How Does a Glass-Breaking Sensor Work?

What is a glass-breaking sensor?

A glass-breaking sensor is a type of sensor that is mounted in a business or residence. The sensor is very sensitive to certain sound frequencies, particularly glass breaking and wood splintering. There are two main types of glass-breaking sensors: shock sensors and acoustic sensors. Shock sensors detect the vibrations generated by breaking glass, while acoustic sensors are triggered by sound waves.

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Installing the sensor

Glass-breaking sensors come in both wireless and hard-wired forms. Shock sensors are usually mounted directly on a specific window. Acoustic sensors are generally installed in the corner of a room or in the ceiling, and have a reach of 30 to 40 feet in all directions. Acoustic sensors cannot detect triggers through walls or around corners, and are best used in rooms with many windows.

How the sensors work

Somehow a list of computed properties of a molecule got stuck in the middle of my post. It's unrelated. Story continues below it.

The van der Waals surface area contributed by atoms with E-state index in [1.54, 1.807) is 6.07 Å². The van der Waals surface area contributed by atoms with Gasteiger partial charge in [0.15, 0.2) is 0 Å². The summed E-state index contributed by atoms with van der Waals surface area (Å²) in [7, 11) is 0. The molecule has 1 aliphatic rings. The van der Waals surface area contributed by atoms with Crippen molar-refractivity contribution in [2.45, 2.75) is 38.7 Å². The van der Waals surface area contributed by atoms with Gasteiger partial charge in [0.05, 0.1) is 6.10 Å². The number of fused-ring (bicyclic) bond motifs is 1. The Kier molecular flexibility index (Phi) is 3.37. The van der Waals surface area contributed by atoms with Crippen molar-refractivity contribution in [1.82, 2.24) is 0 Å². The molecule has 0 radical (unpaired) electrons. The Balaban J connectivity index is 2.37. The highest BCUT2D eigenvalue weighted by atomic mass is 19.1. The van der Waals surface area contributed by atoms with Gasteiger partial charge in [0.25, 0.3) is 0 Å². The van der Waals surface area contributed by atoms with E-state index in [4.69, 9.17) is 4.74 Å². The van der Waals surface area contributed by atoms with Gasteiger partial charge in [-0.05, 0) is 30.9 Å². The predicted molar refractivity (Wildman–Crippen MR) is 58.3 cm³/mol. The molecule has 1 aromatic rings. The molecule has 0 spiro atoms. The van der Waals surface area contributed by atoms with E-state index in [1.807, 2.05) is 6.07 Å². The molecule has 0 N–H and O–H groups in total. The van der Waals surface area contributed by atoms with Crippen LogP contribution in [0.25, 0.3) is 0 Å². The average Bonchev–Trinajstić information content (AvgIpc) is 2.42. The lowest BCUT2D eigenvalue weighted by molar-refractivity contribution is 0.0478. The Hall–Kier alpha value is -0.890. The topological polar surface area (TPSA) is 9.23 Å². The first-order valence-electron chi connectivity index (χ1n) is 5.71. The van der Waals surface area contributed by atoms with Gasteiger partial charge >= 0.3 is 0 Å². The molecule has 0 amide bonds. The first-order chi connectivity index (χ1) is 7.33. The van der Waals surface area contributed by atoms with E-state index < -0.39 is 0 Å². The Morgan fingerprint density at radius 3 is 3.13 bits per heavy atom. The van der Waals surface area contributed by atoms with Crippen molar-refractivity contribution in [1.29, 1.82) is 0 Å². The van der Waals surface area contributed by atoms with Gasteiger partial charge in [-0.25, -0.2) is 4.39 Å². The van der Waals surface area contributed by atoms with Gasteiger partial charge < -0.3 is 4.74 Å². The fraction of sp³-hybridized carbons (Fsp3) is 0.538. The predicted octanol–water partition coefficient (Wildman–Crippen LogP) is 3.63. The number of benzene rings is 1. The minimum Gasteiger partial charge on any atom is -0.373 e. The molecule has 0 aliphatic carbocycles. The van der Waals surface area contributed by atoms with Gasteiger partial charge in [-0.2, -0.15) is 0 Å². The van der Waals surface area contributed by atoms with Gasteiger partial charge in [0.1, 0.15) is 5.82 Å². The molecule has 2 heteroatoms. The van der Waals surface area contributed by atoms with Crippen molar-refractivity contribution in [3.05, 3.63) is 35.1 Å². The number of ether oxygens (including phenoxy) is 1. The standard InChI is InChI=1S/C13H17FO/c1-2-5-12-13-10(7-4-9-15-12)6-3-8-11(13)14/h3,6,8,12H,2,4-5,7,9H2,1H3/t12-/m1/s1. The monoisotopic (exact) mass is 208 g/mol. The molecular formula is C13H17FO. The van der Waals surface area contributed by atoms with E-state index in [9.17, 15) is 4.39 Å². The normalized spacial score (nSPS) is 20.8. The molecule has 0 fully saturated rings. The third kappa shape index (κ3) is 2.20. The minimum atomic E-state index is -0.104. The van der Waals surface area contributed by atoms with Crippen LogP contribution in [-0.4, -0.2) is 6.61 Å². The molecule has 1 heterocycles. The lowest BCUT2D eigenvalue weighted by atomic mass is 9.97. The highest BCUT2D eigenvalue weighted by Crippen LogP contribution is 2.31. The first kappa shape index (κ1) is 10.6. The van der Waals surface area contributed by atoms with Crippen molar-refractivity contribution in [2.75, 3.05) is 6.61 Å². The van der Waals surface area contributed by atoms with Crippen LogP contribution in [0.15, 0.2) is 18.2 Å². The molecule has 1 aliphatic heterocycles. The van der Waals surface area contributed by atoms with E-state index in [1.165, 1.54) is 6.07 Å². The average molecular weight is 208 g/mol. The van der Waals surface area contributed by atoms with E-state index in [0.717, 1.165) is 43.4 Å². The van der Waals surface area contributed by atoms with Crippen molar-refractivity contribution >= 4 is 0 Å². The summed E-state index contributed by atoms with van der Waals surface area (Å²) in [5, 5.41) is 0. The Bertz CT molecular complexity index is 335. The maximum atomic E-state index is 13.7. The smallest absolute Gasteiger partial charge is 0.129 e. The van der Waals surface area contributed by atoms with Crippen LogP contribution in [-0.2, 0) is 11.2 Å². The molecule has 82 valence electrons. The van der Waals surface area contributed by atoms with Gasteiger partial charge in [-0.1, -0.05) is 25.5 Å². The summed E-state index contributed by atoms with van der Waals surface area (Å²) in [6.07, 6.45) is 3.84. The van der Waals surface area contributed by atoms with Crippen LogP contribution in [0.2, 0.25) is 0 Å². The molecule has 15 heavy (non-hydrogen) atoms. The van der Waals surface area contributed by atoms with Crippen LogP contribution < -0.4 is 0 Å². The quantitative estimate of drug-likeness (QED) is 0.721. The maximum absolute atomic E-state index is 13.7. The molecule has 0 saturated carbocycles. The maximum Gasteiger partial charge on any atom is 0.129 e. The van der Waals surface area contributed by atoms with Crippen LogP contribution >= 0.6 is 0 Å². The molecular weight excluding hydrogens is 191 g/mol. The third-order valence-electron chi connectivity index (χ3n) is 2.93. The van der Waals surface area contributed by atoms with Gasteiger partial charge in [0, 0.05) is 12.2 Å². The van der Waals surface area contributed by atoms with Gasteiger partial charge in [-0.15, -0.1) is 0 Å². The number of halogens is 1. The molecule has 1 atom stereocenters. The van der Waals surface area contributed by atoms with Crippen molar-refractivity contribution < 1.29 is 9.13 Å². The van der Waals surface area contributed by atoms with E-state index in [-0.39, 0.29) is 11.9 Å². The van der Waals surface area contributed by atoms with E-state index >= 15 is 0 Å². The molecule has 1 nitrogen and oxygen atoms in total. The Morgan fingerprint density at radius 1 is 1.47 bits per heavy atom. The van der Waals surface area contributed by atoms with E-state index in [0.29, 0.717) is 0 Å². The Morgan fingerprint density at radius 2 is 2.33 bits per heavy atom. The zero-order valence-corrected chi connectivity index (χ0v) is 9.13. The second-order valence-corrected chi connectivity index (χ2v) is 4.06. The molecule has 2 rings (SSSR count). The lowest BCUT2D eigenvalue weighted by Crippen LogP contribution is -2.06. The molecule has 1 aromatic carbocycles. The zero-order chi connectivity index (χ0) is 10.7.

When glass breaks, the information reaches the sensors in different ways. In the case of the shock sensor, it receives the alert in the form of the vibration of the window itself. When the device detects the shock generated by the shattering glass, it is activated. Acoustic sensors are designed specifically to detect breaking glass and splintering wood's sound frequency. They are activated as soon as the sensors within the alarm detect the shattering glass. They protect a wider area than shock sensors, but also can be triggered by noises that they mistake for breaking glass. Both types of glass-breaking sensors are designed to detect a break-in before an intruder has time to get inside the structure.

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